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Rudy Takala's Columns

Lessons from Ottawa

Authored for  United Liberty.

Some thoughts come to mind in the wake of Michael Zehaf-Bibeau’s shooting on Parliament Hill in Ottawa on Wednesday, and the week’s earlier incident in which another alleged terrorist murdered a Canadian soldier using a vehicle. The incidents contradict ideas germinating in some spheres of Western thought that seem to cumulatively suggest that terrorists are fundamentally good people who are simply misunderstood.

For instance, one premise often suggested is that terrorists are libertarian in nature. They want nothing more than to be left alone to brutalize their neighbors in peace, the contention goes. Provided the Western world leaves them alone to kill and pillage the people of their own lands,  they will reciprocate  and  leave the West  in peace.

A second corollary premise arising from this argument is that terrorists are not evil. They are in fact sane, normal people. They can be reasoned with; they would not terrorize the Western world, murder diverse ethnic groups, or slaughter adherents of alternative religious groups if they did not have good reason.

Third and finally, some will argue that mainstream Christians are no better than Islamic terrorists. Jonathan Merritt, who made his name advocating that the church embrace homosexuality, made the argument in a Twitter exchange with Erick Erickson. In it, he  wrote,  “Christians let the drones do the killing for them.”
Needless to say, these arguments do not follow one another. Terrorists are not sane, nor are they reasonable individuals with sensible objectives. Michael Zehaf-Bibeau is a human illustration of this point; he has already  been described  by one acquaintance as mentally unstable.

Really, it is an insult to Islam to argue that terrorists are of sound mind. It is at best a non-sequitur and at worst insulting to argue that one could logically and reasonably arrive at the decision to murder innocents in the name of Islam. It is neither logical nor reasonable, and it really reveals the flippancy with which secularists treat and understand people of faith.  Neither most Christians nor most Muslims would argue that terrorists are perfectly reasonable people who simply came to the decision to butcher their neighbors out of mere frustration.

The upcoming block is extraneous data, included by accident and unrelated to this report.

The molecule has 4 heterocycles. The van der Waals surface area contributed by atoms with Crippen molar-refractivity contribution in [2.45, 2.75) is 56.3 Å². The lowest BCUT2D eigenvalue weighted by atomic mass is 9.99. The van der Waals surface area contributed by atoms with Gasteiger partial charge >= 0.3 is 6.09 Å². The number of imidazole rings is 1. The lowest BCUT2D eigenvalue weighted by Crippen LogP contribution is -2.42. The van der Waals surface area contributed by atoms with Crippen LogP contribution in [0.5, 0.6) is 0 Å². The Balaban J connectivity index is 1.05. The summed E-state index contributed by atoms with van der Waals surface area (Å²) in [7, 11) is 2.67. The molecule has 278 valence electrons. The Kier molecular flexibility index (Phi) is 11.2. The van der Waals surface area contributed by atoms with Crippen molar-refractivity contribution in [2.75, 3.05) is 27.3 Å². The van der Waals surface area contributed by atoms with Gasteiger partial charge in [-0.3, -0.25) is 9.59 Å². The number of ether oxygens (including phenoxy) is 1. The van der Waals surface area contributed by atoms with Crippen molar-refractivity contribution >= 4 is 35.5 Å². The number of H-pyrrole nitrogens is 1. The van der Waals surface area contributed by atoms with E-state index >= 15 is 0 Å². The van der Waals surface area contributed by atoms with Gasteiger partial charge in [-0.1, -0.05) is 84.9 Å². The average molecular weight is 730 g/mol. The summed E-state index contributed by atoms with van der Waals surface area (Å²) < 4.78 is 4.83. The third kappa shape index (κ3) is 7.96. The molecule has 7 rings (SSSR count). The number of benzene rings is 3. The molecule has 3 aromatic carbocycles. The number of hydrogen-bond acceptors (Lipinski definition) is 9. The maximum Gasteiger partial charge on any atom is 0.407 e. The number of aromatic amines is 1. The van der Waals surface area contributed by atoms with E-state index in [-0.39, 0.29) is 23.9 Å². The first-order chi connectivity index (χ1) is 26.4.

Similarly, there need be no “Christian” argument for intervention in the Middle East, and President Obama does not make one. Except in response to moral relativists like Jonathan Merritt, who may not really believe that evil exists, there is no need to make a religious argument about whether psychotic individuals with weapons should be allowed to arbitrarily use them against others.

Terrorism consistently affirms the nature of evil. It does seek freedom for itself, but it does not seek it for others. It seeks complete tolerance for itself, but it will not reciprocate an inch of that tolerance to virtue. It seeks the destruction of what is good. Evil and its misguided apologists will complain that we simply are not tolerating evil enough, and if we were simply to tolerate it a little more, it would do the same for us.

The terrorism in Ottawa reminds us that terrorists are not rational. They are evil. It also reminds us that evil is not libertarian. It does not seek to peacefully coexist. Finally, it reminds us that, yes, we are morally superior to terrorists who kill without cause. To argue that there is any moral equivalency is unfeasible.

Some will continue to philosophize about whether evil really exists, and about whether it would really be so bad if we just tried to understand it a little more. We should be grateful that we do not have to live in their world, as incidents like those in Ottawa continue reminding us of what it would look like.

1 Comment to Lessons from Ottawa:

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custom essays reviews on Wednesday, June 13, 2018 3:49 AM
The lessons for the stop arguments in the debating among the religions will create the warfare. My friends are belongs too many of the religions but we didn’t discussed about the religions and never argument about this matter.
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